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Audios for four more River Basin murals go live on Otocast


Four more River Basin mural audios are now live on Otocast:

Mural # 26 depicts the Coca Cola Bottling Plant that was located on the City Pier in 1914. While it’s almost impossible to fathom now, back then the water in the river was so clean and pure that the plant mixed it with the patented syrup to bottle and distribute the soft drink locally. The audio for this mural, which was painted by the artist known as Lady Light, tells this tale and recounts the long and storied history of our local Coca Cola Bottler through the decades.

Mural #34 is a realist rendering by local artist Donna Kreutz of the Atlantic Coast Line Railroad Pier that once extended from the foot of Monroe Street where the Caloosahatchee Bride is located today. In this audio, you’ll learn about a long-gone era when catfish and bass caught in Lake Okeechobee were transported by riverboat to the ACL Pier, where they were crated, iced and shipped by rail to northern markets.

Mural #38 is Davis Rost’s painting of the front of the municipal auditorium and dance hall known in 1927 as the Pleasure Palace because of its ostentatious Moorish architecture, which was all the rage during the Roaring 20s. Listen on Otocast as the Voice of Public Art in Fort Myers, Bill Taylor, tells you about this storied recreation center that gave birth a decade and a half later to the Hall of 50 States.

Mural #39 is a beautifully nostalgic painting of legendary Fort Myers High swim coach Wes Nott supervising one of his Green Wavette divers in 1947. At one time, the Green Wave swim teams trained at the municipal pool that was located at the foot of the “Pleasure Pier” that extended into the river from Heitman Street that runs along the eastern edge of present-day Centennial Park West. Israel Alpizar is the artist who rendered this mirror image mural.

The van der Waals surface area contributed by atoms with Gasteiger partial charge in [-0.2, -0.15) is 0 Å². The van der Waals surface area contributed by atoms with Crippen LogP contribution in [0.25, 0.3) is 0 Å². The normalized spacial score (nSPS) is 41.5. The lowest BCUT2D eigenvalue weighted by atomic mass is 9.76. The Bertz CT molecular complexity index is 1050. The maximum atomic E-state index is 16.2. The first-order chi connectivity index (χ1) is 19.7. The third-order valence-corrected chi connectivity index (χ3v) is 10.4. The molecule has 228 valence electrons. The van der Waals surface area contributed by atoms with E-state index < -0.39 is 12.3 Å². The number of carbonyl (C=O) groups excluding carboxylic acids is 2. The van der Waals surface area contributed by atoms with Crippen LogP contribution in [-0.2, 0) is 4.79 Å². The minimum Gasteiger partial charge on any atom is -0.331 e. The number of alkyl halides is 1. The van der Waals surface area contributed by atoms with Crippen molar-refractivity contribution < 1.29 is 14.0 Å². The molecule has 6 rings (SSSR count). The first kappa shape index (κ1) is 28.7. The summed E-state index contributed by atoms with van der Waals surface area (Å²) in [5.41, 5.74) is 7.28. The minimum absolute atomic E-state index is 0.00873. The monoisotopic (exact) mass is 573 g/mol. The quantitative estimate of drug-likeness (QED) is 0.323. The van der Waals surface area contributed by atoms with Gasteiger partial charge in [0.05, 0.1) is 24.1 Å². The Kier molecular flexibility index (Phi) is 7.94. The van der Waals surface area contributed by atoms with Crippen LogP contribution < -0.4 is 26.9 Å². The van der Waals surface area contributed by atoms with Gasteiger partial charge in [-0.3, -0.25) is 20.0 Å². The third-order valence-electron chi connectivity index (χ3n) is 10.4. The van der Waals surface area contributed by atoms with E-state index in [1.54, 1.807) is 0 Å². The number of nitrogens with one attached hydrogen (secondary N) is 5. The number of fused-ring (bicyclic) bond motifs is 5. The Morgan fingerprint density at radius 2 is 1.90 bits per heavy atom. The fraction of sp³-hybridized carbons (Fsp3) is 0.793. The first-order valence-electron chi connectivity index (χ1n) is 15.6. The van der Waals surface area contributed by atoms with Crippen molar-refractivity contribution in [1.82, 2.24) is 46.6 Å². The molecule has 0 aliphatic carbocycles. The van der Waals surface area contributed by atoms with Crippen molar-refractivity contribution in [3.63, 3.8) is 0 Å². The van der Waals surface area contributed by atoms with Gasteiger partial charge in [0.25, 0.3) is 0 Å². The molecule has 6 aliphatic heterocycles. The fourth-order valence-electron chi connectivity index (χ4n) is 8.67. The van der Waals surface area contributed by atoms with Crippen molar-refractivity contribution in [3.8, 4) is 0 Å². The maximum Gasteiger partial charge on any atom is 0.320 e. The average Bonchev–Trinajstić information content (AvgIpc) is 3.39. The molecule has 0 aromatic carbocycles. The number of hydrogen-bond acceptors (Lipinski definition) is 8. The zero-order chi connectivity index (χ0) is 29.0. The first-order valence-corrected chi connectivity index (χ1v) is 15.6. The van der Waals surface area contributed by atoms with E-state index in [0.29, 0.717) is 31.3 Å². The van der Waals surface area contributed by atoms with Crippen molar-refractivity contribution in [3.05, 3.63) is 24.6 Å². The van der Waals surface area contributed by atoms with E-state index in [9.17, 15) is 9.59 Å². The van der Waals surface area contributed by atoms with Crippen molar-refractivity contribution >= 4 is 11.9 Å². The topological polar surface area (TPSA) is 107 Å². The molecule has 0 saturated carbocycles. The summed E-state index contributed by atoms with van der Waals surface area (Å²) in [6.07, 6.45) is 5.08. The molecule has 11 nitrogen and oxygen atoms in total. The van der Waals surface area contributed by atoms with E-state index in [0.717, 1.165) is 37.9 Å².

The Fort Myers River Basin Mural Project is a collaboration between the City’s Public Art Committee, Community Redevelopment Agency and the Fort Myers Mural Society to create an outdoor, walkable art and history museum that features 57 murals which tell the tale of Fort Myers’ early existence as a port on the Caloosahatchee River. Painted on specially-manufactured mural cloth by 38 area artists, the panels are being installed on the concrete pillars or stanchions and four obelisks that encircle the detention basin adjacent to Luminary Hotel.

So far, 43 of the 57 murals have been installed.

Artist bios, photographs (including the historic images the artists referenced in creating their paintings) and audios providing historical context for 21 of the murals have been uploaded to Otocast, the free mobile phone app to which the City subscribes in an ongoing effort to familiarize the public with the murals, sculpture and other artworks in its outdoor public art collection. The audios give listeners a better feel for what makes Fort Myers so special and the trials and tribulations that we’ve met and overcome since our founding on February 21, 1866.

Go here to read about the first 17 River Basin murals to be uploaded to Otocast.

More artist bios, photos and audios will be added to Otocast in the coming weeks and months. And the rest of the murals will be installed on the stanchions and obelisks encircling the river basin as soon as the City fixes those that were damaged by Ian back on September 28th.

March 6, 2023.


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